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When did sound films become dominant?

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115 Terms

1

When did sound films become dominant?

The late 1920s

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2

For how long did inventors and filmmakers around the world work to develop cinematic sound technology?

Several decades because there were many practical problems to overcome before

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3

What were the two biggest problem facing sound cinema?

Synchronization and amplification

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4

What was the biggest problem with playing a recorded sound alongside a film?

The two machines had to play in sync. If the needle skipped it'd play a different part of the film. What if the track played to slow?

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5

What technology did Edison invent that already existed to record sound?

The phonograph

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6

Who solved the problem of playback of sound recordings not being loud enough for large audiences?

American inventor Lee de Forest

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7

What invention solved the amplification problem for cinema and what did it do?

The audion tube, which amplified electronic inflation (including sound being sent to a speaker)

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8

What was the first financially successful system that played 33 1/3 RPM records in sync with the film?

Vitaphone

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9

Why was the vitaphone mildly successful?

Because it was used for the first major "talkie," The Jazz Singer in 1927.

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10

What was unique about The Jazz Singer's use of sound?

The Jazz Singer is actually silent during most dialog scenes, but showcased recorded sound during musical sequences.

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11

How did studios first see "talkies" and what changed their mind?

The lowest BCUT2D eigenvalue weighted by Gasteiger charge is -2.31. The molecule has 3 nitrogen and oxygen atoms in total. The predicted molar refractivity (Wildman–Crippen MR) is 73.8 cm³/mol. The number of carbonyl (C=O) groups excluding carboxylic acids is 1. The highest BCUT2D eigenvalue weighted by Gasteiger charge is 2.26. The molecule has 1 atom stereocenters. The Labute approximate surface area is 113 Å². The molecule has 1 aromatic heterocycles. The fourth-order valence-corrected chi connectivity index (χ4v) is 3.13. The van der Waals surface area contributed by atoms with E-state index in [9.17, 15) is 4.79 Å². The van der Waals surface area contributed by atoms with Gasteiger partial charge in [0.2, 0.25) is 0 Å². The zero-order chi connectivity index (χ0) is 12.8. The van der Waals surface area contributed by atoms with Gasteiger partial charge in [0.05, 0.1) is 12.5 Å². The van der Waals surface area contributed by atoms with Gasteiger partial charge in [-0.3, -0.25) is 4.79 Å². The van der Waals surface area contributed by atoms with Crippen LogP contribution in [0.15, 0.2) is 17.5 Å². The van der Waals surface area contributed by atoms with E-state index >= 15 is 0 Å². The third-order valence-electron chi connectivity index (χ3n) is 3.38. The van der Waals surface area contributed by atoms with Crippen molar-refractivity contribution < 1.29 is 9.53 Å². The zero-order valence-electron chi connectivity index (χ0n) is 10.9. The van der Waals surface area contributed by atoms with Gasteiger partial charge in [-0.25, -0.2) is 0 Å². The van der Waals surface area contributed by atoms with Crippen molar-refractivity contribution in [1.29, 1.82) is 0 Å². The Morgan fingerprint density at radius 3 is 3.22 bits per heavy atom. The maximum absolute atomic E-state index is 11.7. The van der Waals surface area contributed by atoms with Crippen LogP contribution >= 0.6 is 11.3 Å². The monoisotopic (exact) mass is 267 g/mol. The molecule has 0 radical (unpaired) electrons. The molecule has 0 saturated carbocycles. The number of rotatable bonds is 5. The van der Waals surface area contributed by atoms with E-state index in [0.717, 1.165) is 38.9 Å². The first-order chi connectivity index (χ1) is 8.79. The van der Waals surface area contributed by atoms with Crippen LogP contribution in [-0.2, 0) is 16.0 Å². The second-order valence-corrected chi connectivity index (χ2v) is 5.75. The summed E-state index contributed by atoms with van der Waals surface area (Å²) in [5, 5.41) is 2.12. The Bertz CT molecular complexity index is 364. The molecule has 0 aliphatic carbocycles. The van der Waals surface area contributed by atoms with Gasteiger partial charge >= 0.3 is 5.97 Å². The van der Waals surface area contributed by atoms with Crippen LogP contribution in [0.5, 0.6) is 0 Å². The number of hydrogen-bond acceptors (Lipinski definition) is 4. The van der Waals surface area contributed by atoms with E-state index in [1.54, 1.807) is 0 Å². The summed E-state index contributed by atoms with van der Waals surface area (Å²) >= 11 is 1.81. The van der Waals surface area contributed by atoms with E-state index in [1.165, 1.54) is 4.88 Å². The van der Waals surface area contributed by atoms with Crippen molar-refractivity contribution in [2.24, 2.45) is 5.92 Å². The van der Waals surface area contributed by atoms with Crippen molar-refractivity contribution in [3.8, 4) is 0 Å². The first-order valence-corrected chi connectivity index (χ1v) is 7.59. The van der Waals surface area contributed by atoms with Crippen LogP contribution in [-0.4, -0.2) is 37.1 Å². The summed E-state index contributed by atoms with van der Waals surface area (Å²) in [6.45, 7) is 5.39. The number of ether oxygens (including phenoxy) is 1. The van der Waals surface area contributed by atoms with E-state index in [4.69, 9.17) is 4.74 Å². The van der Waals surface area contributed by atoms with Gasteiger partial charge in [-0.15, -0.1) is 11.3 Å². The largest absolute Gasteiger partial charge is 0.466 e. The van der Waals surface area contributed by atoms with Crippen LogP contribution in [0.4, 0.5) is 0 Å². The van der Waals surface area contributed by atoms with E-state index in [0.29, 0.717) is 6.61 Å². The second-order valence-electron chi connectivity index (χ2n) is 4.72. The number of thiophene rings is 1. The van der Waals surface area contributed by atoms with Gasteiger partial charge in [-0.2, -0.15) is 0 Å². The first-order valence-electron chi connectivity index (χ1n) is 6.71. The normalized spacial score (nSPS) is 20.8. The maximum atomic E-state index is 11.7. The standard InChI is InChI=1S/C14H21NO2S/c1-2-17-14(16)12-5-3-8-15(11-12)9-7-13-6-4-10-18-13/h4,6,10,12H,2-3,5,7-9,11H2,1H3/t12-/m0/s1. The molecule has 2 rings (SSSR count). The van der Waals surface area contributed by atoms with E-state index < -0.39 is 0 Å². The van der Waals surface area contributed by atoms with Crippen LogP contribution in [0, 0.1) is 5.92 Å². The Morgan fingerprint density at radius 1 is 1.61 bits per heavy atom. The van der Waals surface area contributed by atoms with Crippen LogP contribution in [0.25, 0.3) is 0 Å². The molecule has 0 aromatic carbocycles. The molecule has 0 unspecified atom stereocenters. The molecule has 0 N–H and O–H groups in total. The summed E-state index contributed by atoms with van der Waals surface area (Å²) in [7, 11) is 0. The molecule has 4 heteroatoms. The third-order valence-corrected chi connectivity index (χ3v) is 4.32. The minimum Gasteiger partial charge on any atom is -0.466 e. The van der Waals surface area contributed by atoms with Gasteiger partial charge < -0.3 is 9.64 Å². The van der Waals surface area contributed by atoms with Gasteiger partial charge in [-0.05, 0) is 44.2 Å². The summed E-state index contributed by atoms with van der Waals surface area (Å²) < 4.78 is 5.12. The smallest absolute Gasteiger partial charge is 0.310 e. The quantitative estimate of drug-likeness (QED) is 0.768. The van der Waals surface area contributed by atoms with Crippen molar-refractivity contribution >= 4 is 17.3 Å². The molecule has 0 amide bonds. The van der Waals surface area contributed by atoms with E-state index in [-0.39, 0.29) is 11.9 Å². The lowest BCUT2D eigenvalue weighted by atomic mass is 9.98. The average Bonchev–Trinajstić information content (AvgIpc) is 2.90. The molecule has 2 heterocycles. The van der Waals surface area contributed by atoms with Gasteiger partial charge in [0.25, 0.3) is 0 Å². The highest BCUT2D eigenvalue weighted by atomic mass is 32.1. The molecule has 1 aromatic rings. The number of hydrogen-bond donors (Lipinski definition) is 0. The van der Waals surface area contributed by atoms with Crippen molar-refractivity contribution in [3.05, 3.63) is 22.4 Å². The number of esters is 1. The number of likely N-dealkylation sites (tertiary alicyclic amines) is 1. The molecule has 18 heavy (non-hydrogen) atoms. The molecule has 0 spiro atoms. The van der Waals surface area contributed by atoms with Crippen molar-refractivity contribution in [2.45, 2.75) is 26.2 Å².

Most studios thought of "talkies" as an expensive novelty, but the success of The Jazz Singer quickly changed their minds

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12

What process required sound information to be converted into light waves, which are then recorded in narrow strips along the side of a film?

The optical sound process

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13

What did optical sound ensure and allow?

This process ensures that the picture and sound remain in-sync, and allows one machine to project both at the same time

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14

Where was the first patented optical sound system invented?

Germany

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15

What studio was the first patented optical sound system sold to and what did they rename it to?

Fox Film in 1927, "Movietone" system

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16

What were camera initially placed in to reduce their noise and what did it take away?

They were initially placed in small soundproof rooms, taking away the expressive compositions and movements of the camera

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17

Why was the introduction of sound expensive?

Because they needed to build new soundproof sets (sound stages) and new equipment needed to be purchased by both the studios and theaters

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18

What was the solution to camera noise?

The "camera blimp", a soundproof camera housing that muffled noise but made it heavier and bulkier

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19

What did many silent film stars face as a result of sound being introduced to film?

Because many silent starts were foreign and barely spoke English, while other had voices which failed to math their public persona

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20

What was one area of film production that embraced sound without the drawbacks of sound equipment?

Animations

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21

Could animated films be just as expensive as silent films?

Yes

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22

What was the first sound cartoon?

Walt Disney's Steamboat Willie (1928)

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23

Who was one of Disney's greatest admirers?

Sergei Eisenstein

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24

What did Sergei Eisenstein think about Disney's use of sound and image?

He thought that Disney juxtaposed sound image in ways that other American filmmakers could not.

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25

What event led to an economic depression that impacted every aspect of American life over a decade?

The stock market crash of 1929.

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26

Which period saw Americans going to the movies more often than any other period in American history including today?

The 1930s

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27

What was the reason for Hollywood becoming streamlined during the 1930s?

To keep up with the high demand of 1930s audiences and to keep production costs low

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28